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Previously on “Princes of the Apocalypse”

When we were running our Shadowrun campaign, I was able to do entire recap sessions to separate the individual missions or runs. This gave me a chance to elicit feedback from my players and breakdown what worked and what didn’t from both role-playing and technical points of view. Each run took 3-6 weeks, so we had these discussions at a nice pace.

While D&D Fifth Edition works much better for us overall, the campaigns are way longer. Our first, “The Lost Mine of Phandelver,” took four months. It’s looking like “Princes of the Apocalypse” will easily last us the rest of the year.

To compensate I’ve done little informal talks and breakdowns after our sessions and throughout the week. Since we’re all close friends I’m fortunate that I can pull back the curtain and discuss things a bit, while trying to avoid spoilers as best I can.

I’ve previously discussed my main problem with “Princes of the Apocalypse.” Its open world set-up and interconnected dungeons means player characters can (and likely will) stumble into higher level dungeons than they’re prepared for.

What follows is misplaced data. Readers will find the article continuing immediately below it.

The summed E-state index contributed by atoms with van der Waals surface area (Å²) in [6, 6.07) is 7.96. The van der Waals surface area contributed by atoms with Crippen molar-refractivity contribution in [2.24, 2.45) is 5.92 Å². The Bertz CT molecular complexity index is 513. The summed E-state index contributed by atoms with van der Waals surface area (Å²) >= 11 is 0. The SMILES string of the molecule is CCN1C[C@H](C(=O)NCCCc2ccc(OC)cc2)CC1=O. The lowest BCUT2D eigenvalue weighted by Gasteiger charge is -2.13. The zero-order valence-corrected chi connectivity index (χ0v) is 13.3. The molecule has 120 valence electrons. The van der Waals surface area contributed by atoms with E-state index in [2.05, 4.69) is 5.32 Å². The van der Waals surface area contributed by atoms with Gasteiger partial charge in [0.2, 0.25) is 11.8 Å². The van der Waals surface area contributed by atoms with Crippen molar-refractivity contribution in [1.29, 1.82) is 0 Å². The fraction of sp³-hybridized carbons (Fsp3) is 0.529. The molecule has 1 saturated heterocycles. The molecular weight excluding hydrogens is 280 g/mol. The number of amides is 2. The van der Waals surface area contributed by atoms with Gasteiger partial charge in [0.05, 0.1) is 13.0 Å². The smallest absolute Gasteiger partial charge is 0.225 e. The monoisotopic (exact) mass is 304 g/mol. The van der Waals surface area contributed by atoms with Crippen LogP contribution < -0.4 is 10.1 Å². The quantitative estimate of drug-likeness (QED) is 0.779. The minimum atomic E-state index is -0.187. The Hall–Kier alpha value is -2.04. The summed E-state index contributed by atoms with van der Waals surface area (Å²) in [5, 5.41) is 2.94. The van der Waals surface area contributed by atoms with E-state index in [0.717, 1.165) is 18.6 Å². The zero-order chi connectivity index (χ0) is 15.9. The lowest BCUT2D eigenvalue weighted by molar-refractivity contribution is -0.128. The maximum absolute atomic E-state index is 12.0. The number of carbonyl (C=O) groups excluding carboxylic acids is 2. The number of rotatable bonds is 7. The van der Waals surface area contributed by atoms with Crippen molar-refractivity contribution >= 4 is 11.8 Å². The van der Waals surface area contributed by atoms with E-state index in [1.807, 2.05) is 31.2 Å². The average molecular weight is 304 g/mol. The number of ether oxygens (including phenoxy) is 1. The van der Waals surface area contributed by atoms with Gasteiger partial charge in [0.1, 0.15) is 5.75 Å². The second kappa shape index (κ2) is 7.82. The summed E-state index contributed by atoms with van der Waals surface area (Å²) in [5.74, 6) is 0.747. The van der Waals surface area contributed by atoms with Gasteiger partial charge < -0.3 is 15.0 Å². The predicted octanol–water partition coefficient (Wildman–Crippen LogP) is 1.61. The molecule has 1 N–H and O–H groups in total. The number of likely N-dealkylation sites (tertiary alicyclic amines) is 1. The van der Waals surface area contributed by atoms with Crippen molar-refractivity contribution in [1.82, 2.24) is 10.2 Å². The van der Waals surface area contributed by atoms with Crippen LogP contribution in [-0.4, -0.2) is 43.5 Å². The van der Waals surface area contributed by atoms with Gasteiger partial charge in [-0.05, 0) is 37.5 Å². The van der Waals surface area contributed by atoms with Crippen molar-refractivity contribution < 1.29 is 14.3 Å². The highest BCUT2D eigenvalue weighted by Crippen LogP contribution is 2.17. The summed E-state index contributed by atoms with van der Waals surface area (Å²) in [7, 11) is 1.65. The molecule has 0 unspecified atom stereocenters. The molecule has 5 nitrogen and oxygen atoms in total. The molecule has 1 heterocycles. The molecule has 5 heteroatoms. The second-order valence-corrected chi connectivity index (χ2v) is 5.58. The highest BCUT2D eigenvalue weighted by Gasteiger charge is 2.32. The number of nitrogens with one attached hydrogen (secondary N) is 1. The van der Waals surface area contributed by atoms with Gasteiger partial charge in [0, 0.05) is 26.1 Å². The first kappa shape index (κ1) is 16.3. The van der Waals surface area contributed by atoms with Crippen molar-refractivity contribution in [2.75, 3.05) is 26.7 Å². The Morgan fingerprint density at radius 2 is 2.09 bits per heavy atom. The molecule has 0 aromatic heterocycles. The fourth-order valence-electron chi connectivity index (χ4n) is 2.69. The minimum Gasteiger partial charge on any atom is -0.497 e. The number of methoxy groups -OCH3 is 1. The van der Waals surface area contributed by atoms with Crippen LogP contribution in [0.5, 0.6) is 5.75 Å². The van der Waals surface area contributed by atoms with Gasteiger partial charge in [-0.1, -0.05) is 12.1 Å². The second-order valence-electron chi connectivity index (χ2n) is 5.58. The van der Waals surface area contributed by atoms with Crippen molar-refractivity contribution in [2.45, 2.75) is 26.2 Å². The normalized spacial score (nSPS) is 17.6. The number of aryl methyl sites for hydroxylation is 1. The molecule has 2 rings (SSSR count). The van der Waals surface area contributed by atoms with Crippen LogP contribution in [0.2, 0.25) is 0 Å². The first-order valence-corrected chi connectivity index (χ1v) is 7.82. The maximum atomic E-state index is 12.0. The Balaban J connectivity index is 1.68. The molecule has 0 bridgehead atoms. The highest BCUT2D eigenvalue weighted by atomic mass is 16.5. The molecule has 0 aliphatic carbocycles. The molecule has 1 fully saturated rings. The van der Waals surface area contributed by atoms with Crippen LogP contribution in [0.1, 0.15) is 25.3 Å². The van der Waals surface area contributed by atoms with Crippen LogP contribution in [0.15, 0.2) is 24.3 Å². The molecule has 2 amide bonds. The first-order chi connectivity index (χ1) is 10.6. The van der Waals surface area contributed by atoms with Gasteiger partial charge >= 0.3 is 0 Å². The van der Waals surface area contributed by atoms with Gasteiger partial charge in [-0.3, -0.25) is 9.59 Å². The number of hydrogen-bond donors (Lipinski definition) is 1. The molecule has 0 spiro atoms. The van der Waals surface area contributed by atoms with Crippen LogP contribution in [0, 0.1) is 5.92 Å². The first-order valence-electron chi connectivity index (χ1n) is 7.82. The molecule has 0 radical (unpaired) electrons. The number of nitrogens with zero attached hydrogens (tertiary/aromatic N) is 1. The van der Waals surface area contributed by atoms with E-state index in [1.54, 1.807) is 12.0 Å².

As my players pointed out after this session – continuing down that underground stream beneath Rivergard Keep seems like the bottom layer of that dungeon, and the natural next course of action. In reality it’s an entirely new dungeon – one that’s far bigger and several levels stronger than the Keep.

We began this week poised in a good position overlooking the main boss of Rivergard Keep. While my players mostly choose the shock and awe route in every situation, they also try to curry each scenario in their favor through disguises, stealth, and manipulation.

In this case Kethra used her Disguise Self spell to look like one of the Crushing Wave Reavers they had just taken out. The rest took up stealthy positions in the upstairs rooms while she called out to Grimjaw and his guards. Intruders! This way!

wereboarIt was pretty much the same plan they ran against Qarbo in the Sacred Stone Monastery, and it worked equally well here. Grimjaw and his cohorts walked right into slaughter. I was supremely disappointed I didn’t get much of a chance to use my unique wereboar NPC. By the time he unleashed his transformation, he had about 10% HP remaining, and missed with the one attack I got off.